I think that’s it for now,  i am out of word-fuel for now, so i’ll  leave with a comic that kinda triggered all this thoughts in hopes it can point to the various other situations the same principle can be applied.

 

* — Note this probably is not the same for all subjects and almost definitely is a different pattern between say journalism/literature vs physics/maths fields.

** — I am not here taking the sides on this one, I tend to lean on the may be puberty blockers (and social transition) till the persons/teens are sure of what they want side, but I don’t have a strong opinion, as i surely am not early-onset-dysphoric person. Context: I am 36, and only now beginning to accept that might be trans, currently on 2-months of DIY HRT and in the middle of gender therapy, but also in the middle of unrelated marital issues so long way to go.

 

 

Instinctive herd behaviour

I Just saw this link and it got me thinking.

In my experience, this is true. Humans have something of an instinct for noticing people that don’t fit in. I say that, as someone who has adopted habits and behaviours to fit-in, only to later on realize that(at crunch/testing situations) no matter how much i felt like i belonged, the group had always been willing to cast-me out..

A sort of Jim/Andy/Ryan mix/in-between, to use the metaphor from “The Office”. The core point here being that, some parts for the groups are loyal to each other more than to the other parts. And VGR makes a very good point as to which ones, that’s the members that are in the comfortable in the middle are more loyal to each other vs others at the edge. So anyone, trying to fit-in will have to by definiton join the group at the edge only, and have to work their way through to the middle, based on hacking their own motivations and reward systems to rely on group appraisal and approval.(Which obviously aligns with a loose idea of normal/average that the group holds)

Circiling back to the original comment that triggered this, transgendered people are ones who experience this first hand, outside of some psychopaths, and a few other psychological disorders (for ex; aspergers’ or high-functioning autists etc..) Unfortunately, this rule of VGR is pretty much fractal. There will be people within the LGBTQ community that would feel part of the loyal middle and part of the fringes. There will be people part of the Lesbian community who feel the same. This is not an attempt at prescribing it shouldn’t be so. Although it does trigger wondering about how would a society function without this loyal middle, fringes few and clearly  non-belonging others hierarchy in the human brain.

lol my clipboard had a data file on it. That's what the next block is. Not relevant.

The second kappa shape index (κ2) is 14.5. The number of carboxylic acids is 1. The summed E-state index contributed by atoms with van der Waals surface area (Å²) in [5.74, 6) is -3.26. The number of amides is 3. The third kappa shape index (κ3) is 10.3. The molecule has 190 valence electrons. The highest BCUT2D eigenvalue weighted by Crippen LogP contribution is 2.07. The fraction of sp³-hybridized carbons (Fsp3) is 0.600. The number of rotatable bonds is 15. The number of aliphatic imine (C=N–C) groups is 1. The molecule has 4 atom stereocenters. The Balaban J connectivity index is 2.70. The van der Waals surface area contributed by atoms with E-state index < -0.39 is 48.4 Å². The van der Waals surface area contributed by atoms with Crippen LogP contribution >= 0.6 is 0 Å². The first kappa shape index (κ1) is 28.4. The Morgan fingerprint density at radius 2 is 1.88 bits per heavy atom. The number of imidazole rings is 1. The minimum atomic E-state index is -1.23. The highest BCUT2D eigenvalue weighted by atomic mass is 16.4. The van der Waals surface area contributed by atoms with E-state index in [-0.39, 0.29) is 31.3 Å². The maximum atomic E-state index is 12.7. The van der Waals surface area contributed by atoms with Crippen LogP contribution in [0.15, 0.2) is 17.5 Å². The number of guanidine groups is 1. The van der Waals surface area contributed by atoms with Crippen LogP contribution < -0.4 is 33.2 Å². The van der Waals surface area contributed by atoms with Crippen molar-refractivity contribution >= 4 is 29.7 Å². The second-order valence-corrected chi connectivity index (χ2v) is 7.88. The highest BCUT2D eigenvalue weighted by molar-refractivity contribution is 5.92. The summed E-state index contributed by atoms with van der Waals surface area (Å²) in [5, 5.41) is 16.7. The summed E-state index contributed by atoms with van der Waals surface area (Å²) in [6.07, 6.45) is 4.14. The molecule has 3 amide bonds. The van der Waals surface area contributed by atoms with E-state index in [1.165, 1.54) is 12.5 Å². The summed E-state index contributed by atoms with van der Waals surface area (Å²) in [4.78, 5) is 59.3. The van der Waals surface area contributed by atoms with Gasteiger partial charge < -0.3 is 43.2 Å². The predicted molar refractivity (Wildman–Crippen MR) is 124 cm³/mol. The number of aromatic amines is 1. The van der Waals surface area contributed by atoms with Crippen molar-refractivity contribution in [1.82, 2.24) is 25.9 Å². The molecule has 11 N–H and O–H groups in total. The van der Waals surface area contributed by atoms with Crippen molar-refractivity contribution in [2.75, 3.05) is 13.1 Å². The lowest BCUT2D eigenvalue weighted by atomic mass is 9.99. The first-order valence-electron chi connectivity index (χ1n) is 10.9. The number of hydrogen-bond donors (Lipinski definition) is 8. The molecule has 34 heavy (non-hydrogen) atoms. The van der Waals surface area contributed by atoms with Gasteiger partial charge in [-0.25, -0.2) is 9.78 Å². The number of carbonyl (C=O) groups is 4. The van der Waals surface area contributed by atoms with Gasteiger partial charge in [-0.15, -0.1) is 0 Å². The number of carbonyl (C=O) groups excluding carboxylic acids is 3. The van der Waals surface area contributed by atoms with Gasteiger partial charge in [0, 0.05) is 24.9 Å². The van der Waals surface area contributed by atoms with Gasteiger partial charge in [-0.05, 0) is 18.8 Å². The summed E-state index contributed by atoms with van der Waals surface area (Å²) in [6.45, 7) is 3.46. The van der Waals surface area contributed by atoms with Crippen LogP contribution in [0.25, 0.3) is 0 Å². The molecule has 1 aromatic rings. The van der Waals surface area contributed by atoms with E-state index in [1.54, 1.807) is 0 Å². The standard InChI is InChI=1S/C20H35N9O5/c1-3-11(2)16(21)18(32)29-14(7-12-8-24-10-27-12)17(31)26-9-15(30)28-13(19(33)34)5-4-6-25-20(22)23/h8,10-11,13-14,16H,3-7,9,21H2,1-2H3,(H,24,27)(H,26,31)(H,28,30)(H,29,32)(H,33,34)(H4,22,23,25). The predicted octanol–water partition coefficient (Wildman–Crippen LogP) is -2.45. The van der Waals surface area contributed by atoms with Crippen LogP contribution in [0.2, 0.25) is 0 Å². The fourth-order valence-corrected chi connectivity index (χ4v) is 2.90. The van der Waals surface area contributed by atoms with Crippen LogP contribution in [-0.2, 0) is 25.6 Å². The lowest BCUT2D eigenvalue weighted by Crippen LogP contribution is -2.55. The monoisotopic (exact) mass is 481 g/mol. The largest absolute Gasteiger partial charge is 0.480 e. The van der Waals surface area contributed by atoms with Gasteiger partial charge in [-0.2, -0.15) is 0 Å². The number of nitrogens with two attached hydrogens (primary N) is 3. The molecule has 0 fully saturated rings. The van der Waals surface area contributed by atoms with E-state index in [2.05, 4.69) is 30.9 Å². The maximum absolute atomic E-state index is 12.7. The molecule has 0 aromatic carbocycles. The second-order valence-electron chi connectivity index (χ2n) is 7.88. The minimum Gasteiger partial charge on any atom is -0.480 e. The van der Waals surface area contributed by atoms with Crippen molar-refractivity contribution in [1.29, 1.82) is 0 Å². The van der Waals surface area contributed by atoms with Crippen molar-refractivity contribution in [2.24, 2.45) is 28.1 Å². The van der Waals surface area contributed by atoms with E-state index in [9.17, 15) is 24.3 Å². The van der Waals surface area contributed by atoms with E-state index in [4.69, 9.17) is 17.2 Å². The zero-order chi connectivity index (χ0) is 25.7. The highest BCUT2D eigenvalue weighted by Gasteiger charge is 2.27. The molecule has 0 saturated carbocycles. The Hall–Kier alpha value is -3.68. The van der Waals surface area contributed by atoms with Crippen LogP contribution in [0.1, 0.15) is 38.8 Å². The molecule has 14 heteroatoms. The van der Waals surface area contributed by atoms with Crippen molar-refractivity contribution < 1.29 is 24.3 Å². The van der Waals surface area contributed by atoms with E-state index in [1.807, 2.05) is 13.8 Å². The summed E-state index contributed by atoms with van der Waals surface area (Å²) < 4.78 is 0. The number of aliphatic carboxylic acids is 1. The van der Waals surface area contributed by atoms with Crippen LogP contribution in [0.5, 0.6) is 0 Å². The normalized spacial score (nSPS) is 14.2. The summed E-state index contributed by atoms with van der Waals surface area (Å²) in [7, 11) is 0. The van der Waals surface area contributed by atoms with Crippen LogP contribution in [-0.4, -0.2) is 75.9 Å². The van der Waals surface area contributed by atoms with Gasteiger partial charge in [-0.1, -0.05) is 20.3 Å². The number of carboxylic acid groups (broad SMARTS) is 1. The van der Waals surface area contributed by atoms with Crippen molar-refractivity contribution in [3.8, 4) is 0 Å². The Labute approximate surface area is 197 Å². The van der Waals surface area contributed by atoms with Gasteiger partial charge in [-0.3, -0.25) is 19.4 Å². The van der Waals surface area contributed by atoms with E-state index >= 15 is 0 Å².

However, this is just a descriptive attempt, this will mean, there’ll always be TERFs, chasers, there’ll always be the candiflas( forgive me, they seem to have taken down their videos, but those who’ve seen would know what i’m talking about). The point is, that it is a necessary human condition and each and every one of us, have to make this decision when we meet someone new, about balancing between the cost of being inclusive and including them into the group, vs the value to be derived by keeping them in the fringes as barometers of group membership vs treating them as one of the others, denying the group membership rights.  It is difficult enough at a individual level, that i don’t know how many do think about these choices, and to make things much worse, these decisions are made on the fly, while being in the middle of a group and meeting the new person. (Which means, how the rest of the group reacts to the new person also factors in.).

I don’t know what’s the point to this, nor do I propose a solution nor do I suggest everyone ,and every group to introspecct on this, but it is an interesting thing to introspect on the individual level. (I’ve never see introspection happening well at the group level to any depth, but that’s asking too much i believe.)